Beyond the obvious—more time spent watching these campers is always a little slice of heaven—Laid-Back Camp’s second season isn’t burdened with the legwork of introducing major characters or developing a shy lead with convincing patience. Rin is accepted amongst the larger cast, but she’s vitally still awarded the freedom to explore locations on her own, even eventually piquing Nadeshiko’s interest in doing the same. Looking out for each other from afar, sharing survival tips, trivia, and site recommendations, Camp continues to indulge in introverts’ solace in ways that just don’t feel as unconditionally supportive in other anime. Even when the less informed of the cast trip into potentially dangerous situations, nothing can shake the calm and comfort this series radiantly emits.

After a couple months of those solo escapades, the gang gets back together along with Aoi’s little sister and Tobe-sensei for a four-episode trip visiting geo-parks and campsites along the Izu Peninsula. With new physical territory and an even larger squad to bounce silly one-liners off of, Camp milks this season’s final arc for all its worth. There’s virtually no misstep in the entire run. While the sequel inherently lacks the novelty of its predecessor, Camp S2 is otherwise no worse off for its re-tread of ideas and slow pace. It’s the sort of franchise you can easily get yourself lost in, and there was no incentive to fix components unbroken.


Studio: MAPPA  |  Director: Munehisa Sakai  |  Writer: Shigeru Murakoshi
Episodes: 12  |  Based on: N/A, anime-original by MAPPA, Avex Pictures, and Cygames
Alternate name: N/A  |  Legal streaming sites: Crunchyroll, VRV, Funimation
Licensing status: Licensed by Crunchyroll & Funimation  |  Dub status: Dubbed

At the tail end of Zombie Land Saga’s first season, the zombie idol unit Franchouchou put on an ambitious concert that seemed to suggest they’d gain traction. About a month later, manager Kotaro Tatsumi’s ambition gets the worst of their ascent and they bomb into extreme debt. Still needing to support themselves while staying secretive about their undeadness, the girls work odd jobs to keep the lights on with the hope they can restore Franchouchou from its current pipe dream status. Along the way, more revelations of the girls’ pasts come to light and a sneaky journalist threatens to expose the truth of the whole operation.

Like most of the sequels here, Zombie Land Saga Revenge is a prime example of taking what’s already great about a work and branching off the established success with even fewer meddlesome obligations. World-building? It’s our world, except for the 8 or 9 zombified characters. Interpersonal development? You got the bulk of Franchouchou’s conflicts in season one, so turning the tables and making Kotaro the wishy-washy pessimist in need of resolve was a brilliant reversal. And like in its predecessor, the cast still find themselves interacting around people they knew, or at least descendants of them. Even Yugiri and Tae, the oldest and most mysterious members of the septet respectively, get some overdue backstory.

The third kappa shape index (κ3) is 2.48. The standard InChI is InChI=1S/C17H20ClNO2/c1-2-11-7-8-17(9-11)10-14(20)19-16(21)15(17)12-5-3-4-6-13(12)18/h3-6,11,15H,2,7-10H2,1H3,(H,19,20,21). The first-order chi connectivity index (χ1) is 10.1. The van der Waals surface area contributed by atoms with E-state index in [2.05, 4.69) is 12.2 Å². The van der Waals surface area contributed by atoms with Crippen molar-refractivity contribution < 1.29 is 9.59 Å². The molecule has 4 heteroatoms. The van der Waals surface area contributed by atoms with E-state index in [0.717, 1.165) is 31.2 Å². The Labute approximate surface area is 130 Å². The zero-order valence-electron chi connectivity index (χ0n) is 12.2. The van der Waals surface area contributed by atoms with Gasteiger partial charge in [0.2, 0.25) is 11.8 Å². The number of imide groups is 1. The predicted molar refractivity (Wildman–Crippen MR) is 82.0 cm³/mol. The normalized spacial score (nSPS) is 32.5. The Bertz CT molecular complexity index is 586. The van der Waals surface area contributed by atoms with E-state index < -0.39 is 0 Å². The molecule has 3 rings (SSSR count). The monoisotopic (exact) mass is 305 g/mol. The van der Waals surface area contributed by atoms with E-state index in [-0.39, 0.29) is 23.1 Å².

So on one hand, it’s more of the same. On the other, Revenge is even sillier, making a proactive effort to one-up its comparatively tame first season at every turn. Its sense of humor continues to align precisely with my own, and it’s all bolstered by improved animation, wackier one-off adventures, and a general heightened aversion to predictability. While the two shows ahead still find room for levity and Zombie Land Saga makes plenty of drama land too, Revenge is effectively the best dedicated comedy anime of 2021. Rock on, keep charging forward, and I can’t wait to see what the recently confirmed film sequel has hiding up its sleeve.


Studio: OLM & P.I.C.S.  |  Director: Baku Kinoshita  |  Writer: Kazuya Konomoto
Episodes: 13  |  Based on:  N/A, anime-original
Alternate name: N/A  |  Legal streaming sites: Crunchyroll, VRV
Licensing status: Licensed by Crunchyroll  |  Dub status: Dub coming soon

Odokawa, a cold, melancholic taxi driver, overhears a lot in his line of work, and that knowledge is about to unwittingly make him a target. Thanks to transporting a plethora of shady figures with cryptic pasts and ominous aims, the lonely walrus-man finds himself the unlikely linchpin in a galaxy-brained web of schemes, vendettas, and criminal cases. Gang rivals, unhinged loners, corrupt professionals, acquaintances at their wits’ end and more soon rely on Odokawa to cooperate with their demands, but as the directives increasingly clash, something has to give.

Where do I even start? Odd Taxi—unassuming as it initially appears, thanks to its disarming anthropomorphic cast—is an absolute masterclass of scriptwriting. Every scene bears consequences for the events which unfold after it, every line organically informs or hints towards more disorder to come. While ostensibly centered on Odokawa, the series weaves upwards of a dozen individual storylines that spectacularly collide the nearer you inch towards its finale. Along the way, countless surreal conversations, inside jokes, social commentaries, and psychological breakdowns mash the division between its cute look and noir-inspired tone. Despite no prior material, no big PR campaign, and virtually no “popular” hype beyond critics’ speculative interest, it quietly accrued a cult following, myself included, who tuned in weekly anticipating one certainty and fearing another: that shit would hit the fan soon, and that the narrative might eventually collapse under its own ambition.